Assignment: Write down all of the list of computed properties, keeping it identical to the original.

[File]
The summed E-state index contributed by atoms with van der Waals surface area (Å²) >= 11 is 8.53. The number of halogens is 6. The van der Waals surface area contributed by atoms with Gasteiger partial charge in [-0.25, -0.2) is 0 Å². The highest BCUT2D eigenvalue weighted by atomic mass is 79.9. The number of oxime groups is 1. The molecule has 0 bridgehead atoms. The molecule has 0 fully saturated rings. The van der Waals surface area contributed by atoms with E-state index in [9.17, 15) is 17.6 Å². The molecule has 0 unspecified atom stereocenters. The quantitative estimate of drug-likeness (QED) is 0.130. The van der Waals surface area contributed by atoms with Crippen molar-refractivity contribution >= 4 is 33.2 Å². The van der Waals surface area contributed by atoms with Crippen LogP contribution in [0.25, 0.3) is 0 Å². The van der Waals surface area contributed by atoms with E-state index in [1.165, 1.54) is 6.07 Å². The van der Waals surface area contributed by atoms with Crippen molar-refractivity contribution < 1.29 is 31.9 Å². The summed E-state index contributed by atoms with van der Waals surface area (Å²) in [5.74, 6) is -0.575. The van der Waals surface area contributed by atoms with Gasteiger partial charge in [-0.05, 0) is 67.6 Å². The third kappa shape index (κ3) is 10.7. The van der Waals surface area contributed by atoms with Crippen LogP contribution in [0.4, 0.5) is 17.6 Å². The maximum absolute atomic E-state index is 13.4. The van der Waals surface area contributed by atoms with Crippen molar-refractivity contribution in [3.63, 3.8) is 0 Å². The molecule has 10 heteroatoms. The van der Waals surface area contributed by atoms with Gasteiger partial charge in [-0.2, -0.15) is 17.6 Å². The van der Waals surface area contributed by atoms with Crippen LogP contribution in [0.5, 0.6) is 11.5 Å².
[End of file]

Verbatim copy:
The summed E-state index contributed by atoms with van der Waals surface area (Å²) >= 11 is 8.53. The number of halogens is 6. The van der Waals surface area contributed by atoms with Gasteiger partial charge in [-0.25, -0.2) is 0 Å². The highest BCUT2D eigenvalue weighted by atomic mass is 79.9. The number of oxime groups is 1. The molecule has 0 bridgehead atoms. The molecule has 0 fully saturated rings. The van der Waals surface area contributed by atoms with E-state index in [9.17, 15) is 17.6 Å². The molecule has 0 unspecified atom stereocenters. The quantitative estimate of drug-likeness (QED) is 0.130. The van der Waals surface area contributed by atoms with Crippen molar-refractivity contribution >= 4 is 33.2 Å². The van der Waals surface area contributed by atoms with Crippen LogP contribution in [0.25, 0.3) is 0 Å². The van der Waals surface area contributed by atoms with E-state index in [1.165, 1.54) is 6.07 Å². The van der Waals surface area contributed by atoms with Crippen molar-refractivity contribution < 1.29 is 31.9 Å². The summed E-state index contributed by atoms with van der Waals surface area (Å²) in [5.74, 6) is -0.575. The van der Waals surface area contributed by atoms with Gasteiger partial charge in [-0.05, 0) is 67.6 Å². The third kappa shape index (κ3) is 10.7. The van der Waals surface area contributed by atoms with Crippen LogP contribution in [0.4, 0.5) is 17.6 Å². The maximum absolute atomic E-state index is 13.4. The van der Waals surface area contributed by atoms with Crippen molar-refractivity contribution in [3.63, 3.8) is 0 Å². The molecule has 10 heteroatoms. The van der Waals surface area contributed by atoms with Gasteiger partial charge in [-0.2, -0.15) is 17.6 Å². The van der Waals surface area contributed by atoms with Crippen LogP contribution in [0.5, 0.6) is 11.5 Å².